By Gwynn Guilford and Sarah Chaney Cambon
Since spring lockdowns were lifted, the demand for workers has
snapped back faster than many economists expected. Between April
and October the unemployment rate fell by more than half, to 6.9%,
undoing more than two-thirds of its initial rise.
But unemployment data overstates the health of the labor market
because the supply of people either working or looking for a job
has declined. The U.S. labor force is 2.2% smaller than in
February, a loss of 3.7 million workers.
The labor-force participation rate, or the share of Americans 16
years and over working or seeking work, was 61.7% in October, down
from 63.4% in February. Though up from April's trough, that is near
its lowest since the 1970s, when far fewer women were in the
The supply of workers and their productivity are the building
blocks of economic growth. A smaller labor force leaves fewer
workers to build machines and clean tables, restraining the
economy's long-term prospects.
"If we don't get all the workers back, we can never have a
V-shaped recovery," said Betsey Stevenson, economics professor at
the University of Michigan, referring to a quick and sustained
bounce-back after a sharp decline. "Everybody should be worried
about making sure that we don't leave workers behind," she
Many economists say it's too soon to conclude this year's
decline in participation is permanent. They note labor-force
participation usually falls in recessions. The lack of good-paying
job opportunities prompt many of the unemployed to give up the job
search, return to school or simply retire earlier than they had
planned. When labor markets tighten, rising wages and better hours
pull people back into the workforce. Heading into the pandemic,
labor force participation rates had improved; unemployment fell to
50-year lows and wages rose during the last economic expansion.
Many who have left the labor force had worked in low-wage
sectors like retail, hospitality and personal care services
disproportionately hit by the pandemic. Once the virus is
contained, many of those jobs and workers may return, boosting
Just a third of the increase in the number of people sidelined
from the labor force since Feb. 2020 say they still want a job but
are not now looking, according to the Labor Department.
Older workers who leave the labor force for good might mean
employers turn to hiring more younger workers at lower wages when
the economy recovers more broadly. But that's not the same thing as
the creation of new jobs, which is the engine of economic
Some economists say the extent to which participation revives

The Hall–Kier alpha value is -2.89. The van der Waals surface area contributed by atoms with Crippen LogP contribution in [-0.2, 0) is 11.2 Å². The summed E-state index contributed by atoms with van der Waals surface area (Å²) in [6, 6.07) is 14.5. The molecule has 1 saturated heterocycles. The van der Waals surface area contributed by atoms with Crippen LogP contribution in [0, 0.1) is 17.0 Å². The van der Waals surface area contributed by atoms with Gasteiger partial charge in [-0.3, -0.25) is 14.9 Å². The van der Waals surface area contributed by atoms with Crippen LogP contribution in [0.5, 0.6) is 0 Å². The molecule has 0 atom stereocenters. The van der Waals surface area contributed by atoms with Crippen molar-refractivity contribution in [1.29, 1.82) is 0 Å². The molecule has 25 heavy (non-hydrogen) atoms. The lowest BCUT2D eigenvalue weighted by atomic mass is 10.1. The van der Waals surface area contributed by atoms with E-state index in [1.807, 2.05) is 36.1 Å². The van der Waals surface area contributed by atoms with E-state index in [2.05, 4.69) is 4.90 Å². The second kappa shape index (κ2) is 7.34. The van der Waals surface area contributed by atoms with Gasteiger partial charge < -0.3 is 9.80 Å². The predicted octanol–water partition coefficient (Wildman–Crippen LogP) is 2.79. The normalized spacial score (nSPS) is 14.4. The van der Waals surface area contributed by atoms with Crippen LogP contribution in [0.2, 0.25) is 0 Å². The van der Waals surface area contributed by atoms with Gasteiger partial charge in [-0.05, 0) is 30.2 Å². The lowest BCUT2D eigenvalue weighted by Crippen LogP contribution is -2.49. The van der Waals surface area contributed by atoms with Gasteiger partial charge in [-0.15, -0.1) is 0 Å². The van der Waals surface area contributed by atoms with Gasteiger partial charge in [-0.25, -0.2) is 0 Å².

depends on how swiftly demand rebounds. Joel Prakken, chief U.S.
economist at IHS Markit, believes that the combination of falling
unemployment and the reversal of virus-related economic effects
will gradually restore participation to pre-pandemic levels.
The economy has already recovered faster than many predicted in
the spring, and advances in vaccine development suggest the
potential for a strong recovery as the health threat ebbs.
New applications for unemployment benefits declined last week, a
sign layoffs are easing but remain high. U.S. services businesses,
a key driver of economic growth, gained ground for the sixth
straight month in November, adding to signs of a continued
Nonetheless, some economists see three reasons the pandemic's
depressing effect on the labor force could linger. First, it
appears to have sped up some baby boomers' decision to retire,
shrinking the number of productive workers in the economy
prematurely. Second, it is forcing some parents of young children,
in particular women, to reduce their hours or stop working
altogether, which could make a comeback harder. Third, it is
falling particularly heavily on workers with less education and
skills. These workers often struggle to find well-paying work and
many drop out of the workforce.
Participation fell sharply after the 2007-09 recession and never
fully recovered. This partly reflected demographics as the first
baby boomers qualified for Social Security in 2008. The recession
dampened participation of "prime-age" workers, those 25 to 54,
which didn't return to 2007 levels until 2019, when the labor
market was strong. Lower participation reduced average annual
economic growth by 0.6 percentage points from 2009 to 2017,
according to S&P Global.
This recession appears to be speeding up retirements. In the
third quarter of this year, about 3.2 million more baby boomers
said they were out of the labor force due to retirement than in the
same period a year earlier, according to Pew Research. From 2011
through 2019, the number of retired baby boomers rose at a rate of
about 2 million annually.
Labor-force participation among workers aged 55 and over logged
in at 38.7% in October, down from 40.3% in February.
"It's always harder for older workers to find jobs when they're
pushed out," said Teresa Ghilarducci, labor economist at the New
School in New York City.
That's especially true for older workers who entered the
pandemic already in a vulnerable position. At the start of the
year, Karen Naranjo, age 65, was unemployed, networking at charity
events while preparing to look for a job at a nonprofit serving
homeless or at-risk youth that used her project-management skills.
But then the pandemic upended her plans.
Job prospects became slim, and she didn't see a pressing need to
compete with the millions of other Americans in desperate need of
work. The Chicago resident had enough savings to retire, thanks to
a buoyant stock market and years of preparation. The virus risk
also made returning to work less appealing.
In October, Ms. Naranjo completed a temporary job knocking on
doors for the U.S. Census' population count. Then she retired. She
now spends her days reading fiction books, growing vegetables and
knitting Christmas presents. Those, like Ms. Naranjo, who can
afford to retire but would rather remain an active part of the
workforce, still represent a contraction of the labor market.
Economists broadly agree that a smaller labor force constrains the
"I feel regret for the things that I'm not going to be able to
do," said Ms. Naranjo.
Studies of the 1918 flu pandemic suggest it reduced labor supply
by sickening or killing many prime-age workers, particularly men.
Covid-19 isn't having that effect: Deaths relative to total U.S.
population are much lower, and more concentrated among the elderly.
However the virus, especially at the currently elevated level of
infections, could discourage the return of older adults to the
Unlike previous recessions, this one is making it especially